18880 Toddblumberg

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Discovered by Lincoln Laboratory Near-Earth Asteroid Research Team
Discovery site Socorro
Discovery date 10 December 1999
MPC designation 18880
1999 XM166
Orbital characteristics[1]
Epoch 13 January 2016 (JD 2457400.5)
Uncertainty parameter 0
Observation arc 22629 days (61.95 yr)
Aphelion 3.7986922 AU (568.27626 Gm)
Perihelion 2.6133454 AU (390.95091 Gm)
3.206019 AU (479.6136 Gm)
Eccentricity 0.1848627
5.74 yr (2096.8 d)
0° 10m 18.098s / day
Inclination 9.653651°
Earth MOID 1.62689 AU (243.379 Gm)
Jupiter MOID 1.67345 AU (250.345 Gm)
Jupiter Tisserand parameter 3.144
Physical characteristics

18880 Toddblumberg (1999 XM166) is a main-belt asteroid, which means it is a type of minor planet located roughly between the orbits of Mars and Jupiter. This asteroid was discovered on December 10, 1999 by the Lincoln Laboratory Near-Earth Asteroid Research Team (LINEAR) at Socorro, New Mexico.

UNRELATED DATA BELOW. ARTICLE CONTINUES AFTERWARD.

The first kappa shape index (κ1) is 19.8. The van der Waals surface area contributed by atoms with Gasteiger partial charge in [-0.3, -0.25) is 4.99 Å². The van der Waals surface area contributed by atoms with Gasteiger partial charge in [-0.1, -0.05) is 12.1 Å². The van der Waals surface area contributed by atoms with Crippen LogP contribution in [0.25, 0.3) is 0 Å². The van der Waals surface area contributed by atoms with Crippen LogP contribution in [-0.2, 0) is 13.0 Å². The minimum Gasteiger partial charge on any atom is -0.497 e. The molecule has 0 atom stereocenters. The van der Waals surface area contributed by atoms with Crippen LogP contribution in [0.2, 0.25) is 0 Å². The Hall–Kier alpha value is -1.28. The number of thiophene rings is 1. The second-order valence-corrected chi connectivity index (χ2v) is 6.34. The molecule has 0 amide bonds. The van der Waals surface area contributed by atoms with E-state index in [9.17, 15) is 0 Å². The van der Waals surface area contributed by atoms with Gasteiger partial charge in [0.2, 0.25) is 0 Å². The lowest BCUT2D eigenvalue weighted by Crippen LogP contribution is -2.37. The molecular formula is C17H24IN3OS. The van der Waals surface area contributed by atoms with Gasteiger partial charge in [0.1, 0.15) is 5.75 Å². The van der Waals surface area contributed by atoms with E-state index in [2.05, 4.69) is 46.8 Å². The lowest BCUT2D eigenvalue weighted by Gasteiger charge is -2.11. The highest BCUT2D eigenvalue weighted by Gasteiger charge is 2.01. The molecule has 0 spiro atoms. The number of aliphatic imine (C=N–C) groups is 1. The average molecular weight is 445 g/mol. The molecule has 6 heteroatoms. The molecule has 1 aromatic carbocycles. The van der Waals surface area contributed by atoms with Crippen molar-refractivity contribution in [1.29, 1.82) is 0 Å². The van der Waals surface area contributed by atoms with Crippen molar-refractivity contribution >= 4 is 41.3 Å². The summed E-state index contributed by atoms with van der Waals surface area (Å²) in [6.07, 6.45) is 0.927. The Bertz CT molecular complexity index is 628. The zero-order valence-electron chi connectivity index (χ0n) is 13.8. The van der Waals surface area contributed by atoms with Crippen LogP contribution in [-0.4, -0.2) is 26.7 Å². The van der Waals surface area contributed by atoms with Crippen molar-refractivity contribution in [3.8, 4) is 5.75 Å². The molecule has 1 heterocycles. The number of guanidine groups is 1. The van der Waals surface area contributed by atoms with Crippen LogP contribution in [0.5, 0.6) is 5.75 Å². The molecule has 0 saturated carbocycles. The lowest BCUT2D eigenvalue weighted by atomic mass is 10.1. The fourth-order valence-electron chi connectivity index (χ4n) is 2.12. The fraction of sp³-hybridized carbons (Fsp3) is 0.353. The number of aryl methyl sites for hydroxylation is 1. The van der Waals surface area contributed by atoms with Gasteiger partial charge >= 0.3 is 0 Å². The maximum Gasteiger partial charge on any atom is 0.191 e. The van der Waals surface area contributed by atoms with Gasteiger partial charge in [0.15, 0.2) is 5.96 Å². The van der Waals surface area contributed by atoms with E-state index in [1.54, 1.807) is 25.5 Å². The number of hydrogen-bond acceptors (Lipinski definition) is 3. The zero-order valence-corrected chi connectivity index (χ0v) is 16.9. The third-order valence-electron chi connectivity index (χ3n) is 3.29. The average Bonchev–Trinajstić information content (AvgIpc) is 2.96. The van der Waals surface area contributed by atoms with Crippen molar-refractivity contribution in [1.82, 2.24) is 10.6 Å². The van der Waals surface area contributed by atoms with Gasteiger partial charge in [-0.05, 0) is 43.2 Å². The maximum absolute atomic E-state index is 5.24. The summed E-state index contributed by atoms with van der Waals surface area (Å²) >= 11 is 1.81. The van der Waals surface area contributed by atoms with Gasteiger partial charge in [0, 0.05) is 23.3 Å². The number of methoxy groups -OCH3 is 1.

Although discovered by LINEAR, 18880 Toddblumberg is not a near-Earth asteroid. Its closest approach to the Sun (perihelion) is about double the maximum distance of 1.3 AU that qualifies an asteroid as "near-Earth".[2]

This asteroid was named for Todd James Blumberg (b. 1984), a student at the Plano Senior High School in Plano, Texas who won a science award for his microbiology project in 2003.[1][3] Since 2001, hundreds of secondary school students who have won awards at science fairs have had asteroids named after them.[4][5]

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